When the movie was done, we went back into the hotel pool for a little bit, then dried off, changed clothes, and drove to their house where their mom and dad were making dinner for us.  They'd asked the packers to save the kitchen contents for last so that they could cook one more meal.  So in the midst of all the boxes and piles and chaos, they managed to put together one last dinner for all of us.

What ever did we do before electronics?!  Keeping occupied
a midst total chaos, waiting for dinner.

Piles here, piles there, piles everywhere...

Tuesday morning their dad and I took them back to that playground where they played for hours!  It's the best playground I've ever been to...plenty of shaded seating, lots of equipment for the kids to play on, and it sits right next to all of the Mandeville and county parish government buildings and straddles the really beautiful "rails to trails" trail that runs through all of Mandeville.

I dropped my son off at his house, but not before he rented a Redbox movie online and gave me his credit card so that I could pick it up at the Redbox kiosk in the Albertsons grocery store.  I bought Luncheables for the kids and we went back to the hotel where we watched Penguins of Madagascar and ate our lunch.

Watching Penguins of Madagascar at the hotel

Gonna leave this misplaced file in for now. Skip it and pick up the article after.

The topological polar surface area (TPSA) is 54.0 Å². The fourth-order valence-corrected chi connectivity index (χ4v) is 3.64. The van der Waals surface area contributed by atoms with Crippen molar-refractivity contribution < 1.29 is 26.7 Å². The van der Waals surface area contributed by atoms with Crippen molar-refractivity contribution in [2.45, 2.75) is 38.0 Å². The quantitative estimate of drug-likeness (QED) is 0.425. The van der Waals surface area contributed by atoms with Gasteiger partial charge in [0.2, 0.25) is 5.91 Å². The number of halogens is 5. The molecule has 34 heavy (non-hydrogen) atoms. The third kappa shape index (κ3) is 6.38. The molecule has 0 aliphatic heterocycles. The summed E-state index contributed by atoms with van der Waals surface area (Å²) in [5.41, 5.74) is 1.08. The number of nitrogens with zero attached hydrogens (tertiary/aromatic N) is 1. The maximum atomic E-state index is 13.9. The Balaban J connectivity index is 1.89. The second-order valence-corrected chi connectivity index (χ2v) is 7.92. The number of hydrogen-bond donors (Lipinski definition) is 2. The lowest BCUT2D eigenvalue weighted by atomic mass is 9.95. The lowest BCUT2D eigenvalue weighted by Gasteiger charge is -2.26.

Later that afternoon, their mom arrived while their dad stayed with the packers, and we went to the pool for one last swim.  Mimi was well beyond needing a nap and I'm sure that the chaos and confusion, not to mention total schedule disruption, had taken their toll.  So while her mom took her back inside for a nap,Trevor and I stayed at the pool for another hour, until it was time to regroup with the rest of the family for dinner one last time in Mandeville:  Outback Steak House.

Bed time their last night in Mandeville - at the hotel

My daughter-in-law spent one last night at the house.  Next morning, she met us very early at the hotel.  The kids were packed up and loaded into their SUV and my son and I waved goodbye as they departed for their drive to San Antonio to stay with friends for a couple of days.  My son will catch up with them after the truck is loaded, and they continue on to California.

My son and I checked out of the hotel and returned to the house to meet the truck and loaders.  I stayed for a little bit but it was clear that he had an excellent loading crew and wouldn't be needing my help.  So I hugged my son goodbye and sadly drove back home.  I was so happy that I could be of help during such a chaotic time.  It was nice to spend the time with my family but also sad, knowing they were moving so far away.  It will no longer be just a half day's drive to see them.

Loading day....

Loading day...

The loaders finished by late afternoon and shortly after, son and cat were driving toward San Antonio to meet up with the rest of the family.  A new chapter now begins for them...

Sunday, July 13, 2014

Race Day in Missoula...It Is Done!

3:30 AM comes mighty early, especially after a restless night of waking every hour and checking the clock.  I seriously suffer from this syndrome whenever I have something important to wake for really early in the morning.